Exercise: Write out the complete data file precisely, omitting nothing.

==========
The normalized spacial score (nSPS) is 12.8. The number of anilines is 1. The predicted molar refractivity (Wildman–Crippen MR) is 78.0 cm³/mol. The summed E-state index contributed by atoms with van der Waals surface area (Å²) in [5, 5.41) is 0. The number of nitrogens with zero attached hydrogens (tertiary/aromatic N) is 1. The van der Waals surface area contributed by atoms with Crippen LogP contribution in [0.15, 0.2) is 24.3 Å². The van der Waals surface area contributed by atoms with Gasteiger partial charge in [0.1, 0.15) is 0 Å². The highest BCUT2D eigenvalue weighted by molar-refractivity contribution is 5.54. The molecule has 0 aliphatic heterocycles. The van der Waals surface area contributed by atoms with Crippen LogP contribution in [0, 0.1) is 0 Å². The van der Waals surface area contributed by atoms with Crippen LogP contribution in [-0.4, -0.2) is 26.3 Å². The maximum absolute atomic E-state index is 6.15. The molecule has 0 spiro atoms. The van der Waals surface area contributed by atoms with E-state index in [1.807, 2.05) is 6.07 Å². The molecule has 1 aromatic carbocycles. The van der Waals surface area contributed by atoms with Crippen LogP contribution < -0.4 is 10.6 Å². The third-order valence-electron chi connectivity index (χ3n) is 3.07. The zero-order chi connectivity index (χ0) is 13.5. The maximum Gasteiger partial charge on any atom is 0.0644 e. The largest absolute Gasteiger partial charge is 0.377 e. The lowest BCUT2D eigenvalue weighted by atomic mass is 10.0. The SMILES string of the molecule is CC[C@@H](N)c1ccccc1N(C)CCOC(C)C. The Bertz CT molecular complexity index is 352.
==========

The normalized spacial score (nSPS) is 12.8. The number of anilines is 1. The predicted molar refractivity (Wildman–Crippen MR) is 78.0 cm³/mol. The summed E-state index contributed by atoms with van der Waals surface area (Å²) in [5, 5.41) is 0. The number of nitrogens with zero attached hydrogens (tertiary/aromatic N) is 1. The van der Waals surface area contributed by atoms with Crippen LogP contribution in [0.15, 0.2) is 24.3 Å². The van der Waals surface area contributed by atoms with Gasteiger partial charge in [0.1, 0.15) is 0 Å². The highest BCUT2D eigenvalue weighted by molar-refractivity contribution is 5.54. The molecule has 0 aliphatic heterocycles. The van der Waals surface area contributed by atoms with Crippen LogP contribution in [0, 0.1) is 0 Å². The van der Waals surface area contributed by atoms with Crippen LogP contribution in [-0.4, -0.2) is 26.3 Å². The maximum absolute atomic E-state index is 6.15. The molecule has 0 spiro atoms. The van der Waals surface area contributed by atoms with E-state index in [1.807, 2.05) is 6.07 Å². The molecule has 1 aromatic carbocycles. The van der Waals surface area contributed by atoms with Crippen LogP contribution < -0.4 is 10.6 Å². The third-order valence-electron chi connectivity index (χ3n) is 3.07. The zero-order chi connectivity index (χ0) is 13.5. The maximum Gasteiger partial charge on any atom is 0.0644 e. The largest absolute Gasteiger partial charge is 0.377 e. The lowest BCUT2D eigenvalue weighted by atomic mass is 10.0. The SMILES string of the molecule is CC[C@@H](N)c1ccccc1N(C)CCOC(C)C. The Bertz CT molecular complexity index is 352.